First UK public UV sun meter unveiled in Derby

UV Meter at Markeaton Park
Image caption The meter is designed to advise people on UV levels and what protection they should be taking

The UK's first public UV sun meter has been unveiled in memory of a BBC presenter who died from skin cancer.

The Colin Bloomfield Sun Meter was installed in Markeaton Park, Derby, to measure ultraviolet rays (UV).

The 33-year-old BBC Radio Derby presenter launched an appeal shortly before he died last year to provide UV sun meters in public places.

A second UV meter and sun shade has been planned for West Park, in Long Eaton, Derbyshire, later this summer.

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The sun meter advises people on what action to take depending on the strength of the sun, such as going into the shade or putting on sun cream.

How does the sun meter work?

  • It provides a real-time measurement of the ultraviolet (UV) radiation from the sun
  • The five coloured indicator lights represent the exposure categories that can affect the skin and indicate the intensity of the UV radiation
  • The green light indicates the lowest UV level and the lowest risk to the skin
  • The purple light indicates the highest UV levels and that UV radiation is too high to be exposed without protection

In 2013, Mr Bloomfield was diagnosed with stage four melanoma and later launched the Colin Bloomfield Melanoma Appeal, raising almost £175,000.

Station listener, John Williams, unveiled the metre and said he was successfully treated for a cancerous mole after hearing Mr Bloomfield's story.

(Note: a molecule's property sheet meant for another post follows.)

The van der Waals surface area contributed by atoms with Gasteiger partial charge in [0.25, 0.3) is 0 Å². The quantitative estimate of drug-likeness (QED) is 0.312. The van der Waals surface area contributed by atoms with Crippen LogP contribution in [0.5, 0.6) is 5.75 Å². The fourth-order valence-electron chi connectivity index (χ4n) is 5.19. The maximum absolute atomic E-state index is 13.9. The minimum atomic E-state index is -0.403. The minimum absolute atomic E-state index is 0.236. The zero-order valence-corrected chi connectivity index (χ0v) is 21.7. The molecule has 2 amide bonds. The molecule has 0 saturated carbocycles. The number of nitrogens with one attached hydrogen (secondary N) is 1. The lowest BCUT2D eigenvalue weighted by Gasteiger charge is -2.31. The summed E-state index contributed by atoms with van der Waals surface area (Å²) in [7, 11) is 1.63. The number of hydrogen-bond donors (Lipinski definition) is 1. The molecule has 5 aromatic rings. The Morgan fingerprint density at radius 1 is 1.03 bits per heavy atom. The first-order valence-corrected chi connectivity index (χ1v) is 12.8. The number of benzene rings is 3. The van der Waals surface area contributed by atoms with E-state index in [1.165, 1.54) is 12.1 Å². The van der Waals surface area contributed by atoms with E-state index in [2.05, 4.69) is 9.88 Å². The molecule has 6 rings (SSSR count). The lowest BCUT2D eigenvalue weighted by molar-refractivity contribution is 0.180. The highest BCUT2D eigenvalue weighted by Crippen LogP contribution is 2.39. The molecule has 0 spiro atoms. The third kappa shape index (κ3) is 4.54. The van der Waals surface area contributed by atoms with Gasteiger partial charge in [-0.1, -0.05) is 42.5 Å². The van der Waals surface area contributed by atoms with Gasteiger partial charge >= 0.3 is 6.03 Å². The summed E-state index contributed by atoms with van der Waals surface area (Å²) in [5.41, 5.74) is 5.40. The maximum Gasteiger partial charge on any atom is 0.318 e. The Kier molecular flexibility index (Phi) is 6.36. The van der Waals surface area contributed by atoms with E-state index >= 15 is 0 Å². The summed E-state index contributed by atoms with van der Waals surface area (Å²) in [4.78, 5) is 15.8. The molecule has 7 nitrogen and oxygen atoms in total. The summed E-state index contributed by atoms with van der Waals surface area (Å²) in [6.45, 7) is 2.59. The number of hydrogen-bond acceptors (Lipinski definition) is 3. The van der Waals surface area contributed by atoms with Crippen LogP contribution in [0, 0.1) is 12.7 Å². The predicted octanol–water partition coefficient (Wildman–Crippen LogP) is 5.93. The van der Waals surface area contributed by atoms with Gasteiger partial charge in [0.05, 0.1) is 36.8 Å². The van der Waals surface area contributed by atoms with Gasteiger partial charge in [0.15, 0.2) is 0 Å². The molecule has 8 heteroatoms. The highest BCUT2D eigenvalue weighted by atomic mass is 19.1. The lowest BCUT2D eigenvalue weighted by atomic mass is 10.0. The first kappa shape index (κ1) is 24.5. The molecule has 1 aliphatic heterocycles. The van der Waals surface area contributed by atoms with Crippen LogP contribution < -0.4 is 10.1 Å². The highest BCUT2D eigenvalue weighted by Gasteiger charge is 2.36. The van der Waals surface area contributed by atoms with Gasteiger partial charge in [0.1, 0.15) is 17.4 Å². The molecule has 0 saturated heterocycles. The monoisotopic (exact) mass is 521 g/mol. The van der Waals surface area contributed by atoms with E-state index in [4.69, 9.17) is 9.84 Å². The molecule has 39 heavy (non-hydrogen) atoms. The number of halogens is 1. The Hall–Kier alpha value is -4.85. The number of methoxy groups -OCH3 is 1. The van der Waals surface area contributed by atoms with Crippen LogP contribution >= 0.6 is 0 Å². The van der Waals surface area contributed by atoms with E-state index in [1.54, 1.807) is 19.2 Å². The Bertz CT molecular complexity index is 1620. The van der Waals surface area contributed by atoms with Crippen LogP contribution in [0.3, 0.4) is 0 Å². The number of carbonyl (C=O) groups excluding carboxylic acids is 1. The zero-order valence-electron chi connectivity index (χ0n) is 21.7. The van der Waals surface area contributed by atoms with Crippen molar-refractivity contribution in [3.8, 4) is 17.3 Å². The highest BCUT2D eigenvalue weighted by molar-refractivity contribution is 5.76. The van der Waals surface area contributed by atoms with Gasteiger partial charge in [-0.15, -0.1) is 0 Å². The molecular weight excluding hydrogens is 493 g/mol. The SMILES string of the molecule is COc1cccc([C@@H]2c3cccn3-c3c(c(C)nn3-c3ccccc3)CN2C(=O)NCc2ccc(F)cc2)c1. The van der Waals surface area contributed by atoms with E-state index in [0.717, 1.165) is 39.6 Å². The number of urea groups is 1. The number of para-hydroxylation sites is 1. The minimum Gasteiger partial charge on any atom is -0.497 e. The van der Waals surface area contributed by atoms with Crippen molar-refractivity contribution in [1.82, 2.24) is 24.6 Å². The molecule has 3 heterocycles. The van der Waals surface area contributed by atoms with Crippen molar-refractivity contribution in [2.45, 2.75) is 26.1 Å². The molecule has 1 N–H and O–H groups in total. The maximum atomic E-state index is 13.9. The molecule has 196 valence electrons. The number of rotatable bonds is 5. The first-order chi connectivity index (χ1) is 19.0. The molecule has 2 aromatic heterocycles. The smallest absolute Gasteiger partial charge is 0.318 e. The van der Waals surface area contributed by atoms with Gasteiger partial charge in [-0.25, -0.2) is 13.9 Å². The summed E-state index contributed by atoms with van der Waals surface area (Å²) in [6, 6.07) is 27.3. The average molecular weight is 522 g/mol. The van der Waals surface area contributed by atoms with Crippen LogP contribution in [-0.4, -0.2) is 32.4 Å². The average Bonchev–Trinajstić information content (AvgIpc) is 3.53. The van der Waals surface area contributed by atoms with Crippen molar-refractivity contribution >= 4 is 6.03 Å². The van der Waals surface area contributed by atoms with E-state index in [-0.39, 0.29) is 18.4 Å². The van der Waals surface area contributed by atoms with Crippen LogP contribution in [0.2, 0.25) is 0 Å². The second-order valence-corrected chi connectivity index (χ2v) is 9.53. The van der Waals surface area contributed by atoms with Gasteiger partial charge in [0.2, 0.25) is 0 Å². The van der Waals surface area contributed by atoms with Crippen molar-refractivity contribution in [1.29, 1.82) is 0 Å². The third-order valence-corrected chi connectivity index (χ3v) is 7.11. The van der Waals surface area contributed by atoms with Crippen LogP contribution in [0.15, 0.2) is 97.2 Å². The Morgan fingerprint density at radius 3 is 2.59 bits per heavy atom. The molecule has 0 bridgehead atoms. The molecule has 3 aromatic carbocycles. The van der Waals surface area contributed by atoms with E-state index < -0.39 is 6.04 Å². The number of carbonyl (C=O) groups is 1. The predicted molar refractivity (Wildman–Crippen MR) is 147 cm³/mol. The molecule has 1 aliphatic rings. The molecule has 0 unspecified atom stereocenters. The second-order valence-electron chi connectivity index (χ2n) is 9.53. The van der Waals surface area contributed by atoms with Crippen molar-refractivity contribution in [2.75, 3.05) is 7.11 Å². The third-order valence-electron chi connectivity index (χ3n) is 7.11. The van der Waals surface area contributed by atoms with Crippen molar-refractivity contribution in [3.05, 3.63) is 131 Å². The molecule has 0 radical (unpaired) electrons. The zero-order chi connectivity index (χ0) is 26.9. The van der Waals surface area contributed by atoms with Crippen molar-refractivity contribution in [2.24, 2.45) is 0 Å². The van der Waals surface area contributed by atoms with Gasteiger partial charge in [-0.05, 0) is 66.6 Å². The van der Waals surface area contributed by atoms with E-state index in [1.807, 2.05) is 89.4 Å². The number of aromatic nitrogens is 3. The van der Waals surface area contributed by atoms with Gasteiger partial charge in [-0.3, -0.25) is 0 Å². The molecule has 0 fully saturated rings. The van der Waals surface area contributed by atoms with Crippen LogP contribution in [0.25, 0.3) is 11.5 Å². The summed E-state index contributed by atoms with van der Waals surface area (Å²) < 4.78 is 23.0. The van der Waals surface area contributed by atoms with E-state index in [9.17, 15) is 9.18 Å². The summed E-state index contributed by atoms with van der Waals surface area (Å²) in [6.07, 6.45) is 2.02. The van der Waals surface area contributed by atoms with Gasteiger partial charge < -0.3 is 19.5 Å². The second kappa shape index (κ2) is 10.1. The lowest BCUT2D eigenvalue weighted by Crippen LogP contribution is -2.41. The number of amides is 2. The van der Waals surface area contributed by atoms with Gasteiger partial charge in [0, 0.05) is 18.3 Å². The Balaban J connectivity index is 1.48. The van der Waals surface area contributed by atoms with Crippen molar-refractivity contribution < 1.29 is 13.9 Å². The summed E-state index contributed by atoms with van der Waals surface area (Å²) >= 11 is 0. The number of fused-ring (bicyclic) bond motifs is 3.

"My melanoma was detected at an early stage, you couldn't get it earlier," Mr Williams said.

"Colin has made a tremendous impact on me... he saved my life.

"I just want to give him a big hug and say thanks."

Colin's Story in his words before he died...

"My melanoma story started when I was 21. A mole on my thigh had changed colour, shape and size. I should have been concerned, but wasn't.

"On New Years Eve 2001, a dermatologist confirmed it was skin cancer. I was terrified. At that age, you're invincible.

Image copyright Derby Telegraph
Image caption Mr Bloomfield spent 10 years at BBC Radio Derby working as a reporter, Derby County commentator and breakfast show presenter

"The cancer was cut out at a hospital. Regular check-ups followed and with no recurrence during five years of visits, I was effectively discharged. My life continued.

"One morning...I woke up to discover a lump under my groin. 10 years after my first visit there, I returned to the hospital.

"I was told the cancer had come back, it was stage four and it was as bad as it could get."

The presenter's appeal was launched in conjunction with Derby Telegraph and charity Skcin, which specialises in skin cancer prevention.

Money raised funded the Sun Safe Schools programme to teach thousands of schoolchildren about sun safety, as well as UV meters and sun shades.

A public sun shade was installed at Alvaston Park, in Derby, in April.

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